In my interactions with other practitioners and in the classes I teach, I occasionally come across someone who is rigidly attached to their particular form of practice. They become irritable or agitated when, for whatever reason, they encounter something new or are pressed to experiment.
To some extent I understand this feeling, because I am a person who thrives on routine and can become a bit scattered when navigating the unexpected or unfamiliar. Although I am pretty insistent on having some sort of practice each day, I am willing to experiment with the form practice takes when circumstances demand it.
I realize that its not the ashtanga yoga or the vipassana style meditation that brings lasting happiness – these are just vehicles – they are the finger pointing at the moon. I have come to understand that encountering the unexpected and feeling a bit off balance is just more fodder for practice. How can we truly know our minds – our habits and biases – if we rarely traverse outside the comfort zone?
When we lose our equanimity because we can’t have things the way we want them, it is much like an addict who doesn’t get their fix. Addicts are caught in the illusion that they need their drug of choice to feel OK. In the short-term, a fix seems to help. In the long-term, the fundamental problem is just accumulating under the proverbial rug its being swept under. What is needed is already inside of us, it isn’t injected into us by something from the outside.
Chogyam Trungpa coined the term “spiritual materialism”, which is the belief that certain temporary states of mind can end suffering. He wrote, “The Lord of Mind rules when we use spiritual and psychological disciplines as the means of maintaining our self-consciousness, of holding onto our sense of self. Drugs, yoga, prayer, meditation, trances, various psychotherapies – all can be used in this way… If we become successful at maintaining our self-consciousness through spiritual techniques, then genuine spiritual development is highly unlikely. Our mental habits become so strong as to be hard to penetrate.”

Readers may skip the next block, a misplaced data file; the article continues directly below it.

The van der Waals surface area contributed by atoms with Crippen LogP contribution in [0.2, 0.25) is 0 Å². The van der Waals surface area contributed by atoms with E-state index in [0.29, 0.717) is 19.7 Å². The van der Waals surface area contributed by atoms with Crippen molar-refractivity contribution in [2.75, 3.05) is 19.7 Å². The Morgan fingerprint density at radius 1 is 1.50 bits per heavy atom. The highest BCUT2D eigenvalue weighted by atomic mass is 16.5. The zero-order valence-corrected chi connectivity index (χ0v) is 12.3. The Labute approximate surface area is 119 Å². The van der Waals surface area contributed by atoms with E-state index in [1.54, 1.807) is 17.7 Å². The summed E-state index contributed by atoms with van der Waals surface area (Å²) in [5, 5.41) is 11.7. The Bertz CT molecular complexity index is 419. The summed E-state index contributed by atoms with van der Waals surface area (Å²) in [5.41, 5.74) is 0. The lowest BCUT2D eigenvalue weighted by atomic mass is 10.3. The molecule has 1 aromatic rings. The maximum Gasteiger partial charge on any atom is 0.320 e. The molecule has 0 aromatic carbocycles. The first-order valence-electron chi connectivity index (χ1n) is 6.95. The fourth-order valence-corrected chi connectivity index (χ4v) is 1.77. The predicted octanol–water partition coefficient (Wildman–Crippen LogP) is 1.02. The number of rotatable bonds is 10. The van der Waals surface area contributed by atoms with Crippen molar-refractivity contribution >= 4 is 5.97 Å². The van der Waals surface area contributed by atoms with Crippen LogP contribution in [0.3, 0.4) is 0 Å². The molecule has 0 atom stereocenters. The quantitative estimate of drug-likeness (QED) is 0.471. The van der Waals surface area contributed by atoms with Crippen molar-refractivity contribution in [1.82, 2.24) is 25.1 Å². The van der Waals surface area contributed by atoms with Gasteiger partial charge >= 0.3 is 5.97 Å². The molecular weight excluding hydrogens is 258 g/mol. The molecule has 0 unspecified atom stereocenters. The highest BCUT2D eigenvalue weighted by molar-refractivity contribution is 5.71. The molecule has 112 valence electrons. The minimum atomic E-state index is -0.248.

A common example of spiritual materialism is when we use meditation purely as a means of relaxation. The temporary relief feels good in the moment, but results in disillusionment when it fails or eventually ceases. Another example is when we use self-compassion practices as a way of avoiding difficulty rather than as a way of helping ourselves to face difficulty. We may feel soothed in the moment, but become ruffled anew when we inevitably revisit the experience. If we use practice exclusively to build ourselves up or make ourselves comfortable, this is a misuse because practice is meant to help us see things as they truly are, not as we wish them to be. A skillful practitioner experiments to find a balance between prudent self-care and letting go of defenses, so that we can open to what is, even when it is unwanted.
…In the garden of gentle sanity,
May you be bombarded by coconuts of wakefulness.
– Chogyam Trungpa, excerpted from Timely Rain